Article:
Punjab Council of Ministers led by Chief Minister Parkash Singh Badal today met President Pranab Mukherjee and urged him not to accept any advice on the SYL canal issue that violates basic Riparian rules.
The delegation apprised Mukherjee that acceptance of such advice would irretrievably prejudice the dictates of justice and fair play and handed over a memorandum in this regard.
It urged the President that nothing should be done to deprive the people of Punjab of their legitimate rights regarding waters of rivers of the state in violation of the universally accepted Riparian principle.
Any advice or decision which violates the Riparian principle would run against the dictates of constitutional framework of the country, it said.
Seeking justice from the President as the custodian of the Constitution which fully respects the Riparian principle, the delegation impressed upon him to keep in view that the Punjab government has already filed a petition in the Supreme Court challenging Section 78-79 of the Punjab Reorganization Act 1966 and seeking a decision on the river waters in accordance with the nationally and internationally accepted Riparian Principle.
Badal, his deputy chief minister Sukhbir Badal, and other Cabinet colleagues informed the President that "a highly volatile situation" has arisen in Punjab following the opinion of Supreme Court upon the Presidential Reference on this issue.
This, he said, has given rise to extreme public reaction and severe unrest and anger among the residents including the farmers arising out of.
"The opinion of the Supreme Court has further caused immense stir and fear of sustained losses on all socio-economic parameters among the people of Punjab who have consistently faced the challenges of partition, the brunt of the wars with Pakistan and the period of social unrest," the delegation said.
A Punjab government statement said the state has been constantly making endeavours to meet the challenges of water scarcity, depleting water table and lack of availability of potable water.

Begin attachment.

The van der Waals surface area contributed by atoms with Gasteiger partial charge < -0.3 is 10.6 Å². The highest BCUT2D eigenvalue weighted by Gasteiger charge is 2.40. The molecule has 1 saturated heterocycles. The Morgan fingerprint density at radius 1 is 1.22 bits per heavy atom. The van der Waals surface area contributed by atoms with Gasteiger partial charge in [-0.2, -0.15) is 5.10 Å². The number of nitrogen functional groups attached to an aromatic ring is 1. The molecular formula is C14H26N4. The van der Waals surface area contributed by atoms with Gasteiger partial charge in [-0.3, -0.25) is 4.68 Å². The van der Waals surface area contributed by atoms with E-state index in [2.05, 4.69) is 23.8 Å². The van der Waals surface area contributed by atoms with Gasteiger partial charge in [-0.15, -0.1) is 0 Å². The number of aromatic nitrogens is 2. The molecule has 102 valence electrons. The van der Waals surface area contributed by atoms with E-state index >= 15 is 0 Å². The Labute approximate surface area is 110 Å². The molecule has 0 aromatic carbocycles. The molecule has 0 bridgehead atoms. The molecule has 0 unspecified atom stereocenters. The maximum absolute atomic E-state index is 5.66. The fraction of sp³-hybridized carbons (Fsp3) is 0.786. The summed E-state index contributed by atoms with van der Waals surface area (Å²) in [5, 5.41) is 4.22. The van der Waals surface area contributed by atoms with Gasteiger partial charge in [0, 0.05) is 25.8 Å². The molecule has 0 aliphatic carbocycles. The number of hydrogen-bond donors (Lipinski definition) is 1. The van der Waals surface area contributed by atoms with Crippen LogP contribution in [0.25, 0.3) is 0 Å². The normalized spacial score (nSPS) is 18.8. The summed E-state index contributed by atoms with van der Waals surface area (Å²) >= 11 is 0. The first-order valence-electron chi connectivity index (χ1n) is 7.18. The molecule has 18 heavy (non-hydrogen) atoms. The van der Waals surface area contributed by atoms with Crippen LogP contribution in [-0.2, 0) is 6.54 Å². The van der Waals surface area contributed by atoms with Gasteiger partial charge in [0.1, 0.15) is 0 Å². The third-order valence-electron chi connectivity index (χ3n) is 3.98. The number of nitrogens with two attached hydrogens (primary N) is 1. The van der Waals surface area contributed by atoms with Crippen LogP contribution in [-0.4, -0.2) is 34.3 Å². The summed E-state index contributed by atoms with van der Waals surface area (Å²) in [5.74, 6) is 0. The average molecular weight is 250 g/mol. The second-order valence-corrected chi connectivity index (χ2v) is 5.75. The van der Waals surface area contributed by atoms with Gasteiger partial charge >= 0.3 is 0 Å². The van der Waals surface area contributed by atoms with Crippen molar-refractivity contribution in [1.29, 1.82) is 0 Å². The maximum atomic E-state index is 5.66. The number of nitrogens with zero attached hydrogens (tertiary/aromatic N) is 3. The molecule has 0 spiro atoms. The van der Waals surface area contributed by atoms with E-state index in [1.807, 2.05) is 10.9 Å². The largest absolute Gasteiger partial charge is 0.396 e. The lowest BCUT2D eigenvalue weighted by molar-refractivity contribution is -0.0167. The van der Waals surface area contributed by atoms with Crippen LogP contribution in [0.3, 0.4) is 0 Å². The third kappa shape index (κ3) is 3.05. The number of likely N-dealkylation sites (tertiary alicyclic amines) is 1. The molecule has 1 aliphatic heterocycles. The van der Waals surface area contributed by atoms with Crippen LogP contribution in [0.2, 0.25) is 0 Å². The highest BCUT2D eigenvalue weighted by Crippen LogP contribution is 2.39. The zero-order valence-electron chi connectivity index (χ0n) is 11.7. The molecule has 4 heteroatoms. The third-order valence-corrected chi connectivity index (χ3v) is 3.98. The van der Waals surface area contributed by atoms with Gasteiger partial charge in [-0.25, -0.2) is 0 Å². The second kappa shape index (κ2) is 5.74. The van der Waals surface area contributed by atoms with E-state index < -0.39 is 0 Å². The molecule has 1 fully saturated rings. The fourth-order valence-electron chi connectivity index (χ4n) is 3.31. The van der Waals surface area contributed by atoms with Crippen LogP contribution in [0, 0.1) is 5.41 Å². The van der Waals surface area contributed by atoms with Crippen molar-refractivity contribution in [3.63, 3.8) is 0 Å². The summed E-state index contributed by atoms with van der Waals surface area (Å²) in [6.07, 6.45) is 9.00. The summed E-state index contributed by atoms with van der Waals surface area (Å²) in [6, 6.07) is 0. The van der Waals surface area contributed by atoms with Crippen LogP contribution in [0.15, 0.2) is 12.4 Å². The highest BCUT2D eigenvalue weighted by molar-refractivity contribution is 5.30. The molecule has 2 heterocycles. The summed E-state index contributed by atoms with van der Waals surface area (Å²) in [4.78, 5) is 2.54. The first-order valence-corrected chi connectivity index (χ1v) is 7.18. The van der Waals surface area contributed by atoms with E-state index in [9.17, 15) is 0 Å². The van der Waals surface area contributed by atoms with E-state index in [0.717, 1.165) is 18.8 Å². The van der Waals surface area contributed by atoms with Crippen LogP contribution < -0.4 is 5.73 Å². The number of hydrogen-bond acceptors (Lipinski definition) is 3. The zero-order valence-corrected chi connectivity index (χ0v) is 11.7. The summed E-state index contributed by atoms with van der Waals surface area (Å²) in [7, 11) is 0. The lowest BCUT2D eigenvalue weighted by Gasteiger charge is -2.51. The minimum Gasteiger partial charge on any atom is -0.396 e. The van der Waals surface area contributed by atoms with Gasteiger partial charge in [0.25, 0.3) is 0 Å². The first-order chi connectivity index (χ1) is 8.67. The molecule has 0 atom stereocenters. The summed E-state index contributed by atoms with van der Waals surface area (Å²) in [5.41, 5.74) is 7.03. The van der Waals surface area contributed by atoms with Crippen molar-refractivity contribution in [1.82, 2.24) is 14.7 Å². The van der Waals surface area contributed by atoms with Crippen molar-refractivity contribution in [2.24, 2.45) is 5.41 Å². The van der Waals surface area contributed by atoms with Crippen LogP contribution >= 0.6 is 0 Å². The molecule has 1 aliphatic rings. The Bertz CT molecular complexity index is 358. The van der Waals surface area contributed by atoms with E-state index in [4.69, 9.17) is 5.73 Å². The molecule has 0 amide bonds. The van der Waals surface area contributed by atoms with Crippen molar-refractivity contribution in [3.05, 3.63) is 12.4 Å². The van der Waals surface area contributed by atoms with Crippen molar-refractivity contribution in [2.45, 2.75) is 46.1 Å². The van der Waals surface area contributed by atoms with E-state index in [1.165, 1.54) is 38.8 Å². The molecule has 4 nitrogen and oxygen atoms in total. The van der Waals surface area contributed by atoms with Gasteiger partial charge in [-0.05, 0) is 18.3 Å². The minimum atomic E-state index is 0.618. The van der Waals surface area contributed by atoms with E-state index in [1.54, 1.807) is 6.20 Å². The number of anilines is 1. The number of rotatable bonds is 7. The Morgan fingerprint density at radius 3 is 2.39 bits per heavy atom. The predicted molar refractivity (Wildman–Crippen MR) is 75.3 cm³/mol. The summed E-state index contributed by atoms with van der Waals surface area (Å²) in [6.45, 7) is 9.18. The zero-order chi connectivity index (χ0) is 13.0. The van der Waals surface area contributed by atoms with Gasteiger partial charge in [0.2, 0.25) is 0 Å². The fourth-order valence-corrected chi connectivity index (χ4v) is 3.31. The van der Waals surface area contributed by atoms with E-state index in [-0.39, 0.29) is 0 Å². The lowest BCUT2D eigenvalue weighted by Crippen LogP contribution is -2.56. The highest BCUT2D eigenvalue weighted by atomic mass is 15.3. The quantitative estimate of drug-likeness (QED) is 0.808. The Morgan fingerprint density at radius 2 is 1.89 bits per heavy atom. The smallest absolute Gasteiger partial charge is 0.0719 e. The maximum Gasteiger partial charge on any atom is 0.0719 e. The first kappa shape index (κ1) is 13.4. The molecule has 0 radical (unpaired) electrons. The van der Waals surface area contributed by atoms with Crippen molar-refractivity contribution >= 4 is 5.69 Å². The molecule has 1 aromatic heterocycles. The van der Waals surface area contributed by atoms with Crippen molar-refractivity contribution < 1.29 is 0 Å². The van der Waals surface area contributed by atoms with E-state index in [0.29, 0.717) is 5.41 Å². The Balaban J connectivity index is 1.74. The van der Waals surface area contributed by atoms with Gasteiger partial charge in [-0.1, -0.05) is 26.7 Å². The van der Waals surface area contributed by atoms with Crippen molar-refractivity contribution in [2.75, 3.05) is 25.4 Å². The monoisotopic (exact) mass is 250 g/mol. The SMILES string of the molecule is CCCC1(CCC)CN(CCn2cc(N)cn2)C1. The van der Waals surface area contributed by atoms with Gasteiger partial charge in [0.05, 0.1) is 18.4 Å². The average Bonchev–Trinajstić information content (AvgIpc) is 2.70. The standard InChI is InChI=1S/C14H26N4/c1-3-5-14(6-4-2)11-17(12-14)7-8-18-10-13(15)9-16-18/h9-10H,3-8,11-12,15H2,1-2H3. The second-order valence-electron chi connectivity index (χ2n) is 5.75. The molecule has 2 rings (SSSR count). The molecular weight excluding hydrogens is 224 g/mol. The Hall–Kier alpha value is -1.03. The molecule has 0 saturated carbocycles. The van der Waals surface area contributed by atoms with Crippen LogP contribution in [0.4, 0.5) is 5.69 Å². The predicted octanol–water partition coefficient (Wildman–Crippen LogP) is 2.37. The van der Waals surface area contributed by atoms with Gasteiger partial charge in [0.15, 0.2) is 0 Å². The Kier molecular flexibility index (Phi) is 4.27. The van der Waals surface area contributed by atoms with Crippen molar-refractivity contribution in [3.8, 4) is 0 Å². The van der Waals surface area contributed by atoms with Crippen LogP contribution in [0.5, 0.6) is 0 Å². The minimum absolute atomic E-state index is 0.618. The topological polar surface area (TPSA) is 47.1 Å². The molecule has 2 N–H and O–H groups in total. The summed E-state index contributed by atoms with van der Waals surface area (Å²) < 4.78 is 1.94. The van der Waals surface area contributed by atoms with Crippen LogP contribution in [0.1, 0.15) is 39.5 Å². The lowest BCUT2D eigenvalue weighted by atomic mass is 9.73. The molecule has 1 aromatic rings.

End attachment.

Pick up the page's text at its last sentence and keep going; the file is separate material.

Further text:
The new development has delivered a big blow to residents of the State as they reel under the fear of non-availability of sufficient water resource.
"We have put forward our views in front of President and
believe that we will get justice from him," Badal said after the meeting.
The delegation sought Mukherjee's attention on "injustice" being meted out to Punjab on the issue of waters of its rivers.
"The unprecedented decision of the government of India to submit this legislation to President of India for reference to the Supreme Court was clearly an act of unfair play," the memorandum said, adding that no state which claimed to have a stake in the matter, like Haryana and Rajasthan, challenged the Punjab Act in the Supreme Court.
The memorandum further reads that as per universally accepted riparian and federal principles, river waters are the property of the riparian states. The Indus Waters Treaty between India and Pakistan was concluded in 1960 to distribute river waters.
The Punjab Assembly has unanimously resolved that as there is not a single drop of water to spare, the SYL canal is neither feasible nor practicable nor should it be foisted on Punjab nor can any government in the state agree to any unconstitutional effort to loot the state of its river waters through the construction of such a canal.
Accordingly, Punjab Council of Ministers has de-notified the acquisition of the land which had earlier been acquired for the unjust purpose of constructing the SYL.
The delegation comprised cabinet ministers Adesh Partap Singh Kairon, Madan Mohan Mittal, Jathedar Tota Singh, Parminder Singh Dhindsa, Sohan Singh Thandal, Janmeja Singh Sekhon, Daljeet Singh Cheema, Anil Joshi, Surjit Singh Rakhra and Sharanjit Singh Dhillon.